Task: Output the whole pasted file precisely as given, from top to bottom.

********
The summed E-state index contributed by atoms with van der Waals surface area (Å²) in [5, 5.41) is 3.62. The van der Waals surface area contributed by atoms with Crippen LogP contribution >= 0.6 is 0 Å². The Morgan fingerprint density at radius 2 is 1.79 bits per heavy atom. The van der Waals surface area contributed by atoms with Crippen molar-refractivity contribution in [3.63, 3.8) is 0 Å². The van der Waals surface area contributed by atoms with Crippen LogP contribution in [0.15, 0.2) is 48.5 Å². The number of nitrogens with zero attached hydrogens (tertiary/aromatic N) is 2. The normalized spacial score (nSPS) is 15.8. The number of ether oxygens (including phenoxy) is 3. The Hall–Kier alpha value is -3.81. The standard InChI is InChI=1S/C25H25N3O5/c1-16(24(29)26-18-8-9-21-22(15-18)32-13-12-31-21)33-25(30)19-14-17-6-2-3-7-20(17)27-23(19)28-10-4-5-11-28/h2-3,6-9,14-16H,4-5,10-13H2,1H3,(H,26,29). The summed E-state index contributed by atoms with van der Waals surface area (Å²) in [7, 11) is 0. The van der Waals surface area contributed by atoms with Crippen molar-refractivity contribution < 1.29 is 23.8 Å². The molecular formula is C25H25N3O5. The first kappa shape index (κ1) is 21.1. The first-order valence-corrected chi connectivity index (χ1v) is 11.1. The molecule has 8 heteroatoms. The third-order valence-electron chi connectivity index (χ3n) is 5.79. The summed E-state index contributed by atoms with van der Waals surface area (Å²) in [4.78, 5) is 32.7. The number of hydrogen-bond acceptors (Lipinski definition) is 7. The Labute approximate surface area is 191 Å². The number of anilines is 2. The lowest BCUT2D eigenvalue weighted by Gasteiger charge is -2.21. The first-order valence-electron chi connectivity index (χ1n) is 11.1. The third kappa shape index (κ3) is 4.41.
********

The summed E-state index contributed by atoms with van der Waals surface area (Å²) in [5, 5.41) is 3.62. The van der Waals surface area contributed by atoms with Crippen LogP contribution >= 0.6 is 0 Å². The Morgan fingerprint density at radius 2 is 1.79 bits per heavy atom. The van der Waals surface area contributed by atoms with Crippen molar-refractivity contribution in [3.63, 3.8) is 0 Å². The van der Waals surface area contributed by atoms with Crippen LogP contribution in [0.15, 0.2) is 48.5 Å². The number of nitrogens with zero attached hydrogens (tertiary/aromatic N) is 2. The normalized spacial score (nSPS) is 15.8. The number of ether oxygens (including phenoxy) is 3. The Hall–Kier alpha value is -3.81. The standard InChI is InChI=1S/C25H25N3O5/c1-16(24(29)26-18-8-9-21-22(15-18)32-13-12-31-21)33-25(30)19-14-17-6-2-3-7-20(17)27-23(19)28-10-4-5-11-28/h2-3,6-9,14-16H,4-5,10-13H2,1H3,(H,26,29). The summed E-state index contributed by atoms with van der Waals surface area (Å²) in [7, 11) is 0. The van der Waals surface area contributed by atoms with Crippen molar-refractivity contribution < 1.29 is 23.8 Å². The molecular formula is C25H25N3O5. The first kappa shape index (κ1) is 21.1. The first-order valence-corrected chi connectivity index (χ1v) is 11.1. The molecule has 8 heteroatoms. The third-order valence-electron chi connectivity index (χ3n) is 5.79. The summed E-state index contributed by atoms with van der Waals surface area (Å²) in [4.78, 5) is 32.7. The number of hydrogen-bond acceptors (Lipinski definition) is 7. The Labute approximate surface area is 191 Å². The number of anilines is 2. The lowest BCUT2D eigenvalue weighted by Gasteiger charge is -2.21. The first-order valence-electron chi connectivity index (χ1n) is 11.1. The third kappa shape index (κ3) is 4.41.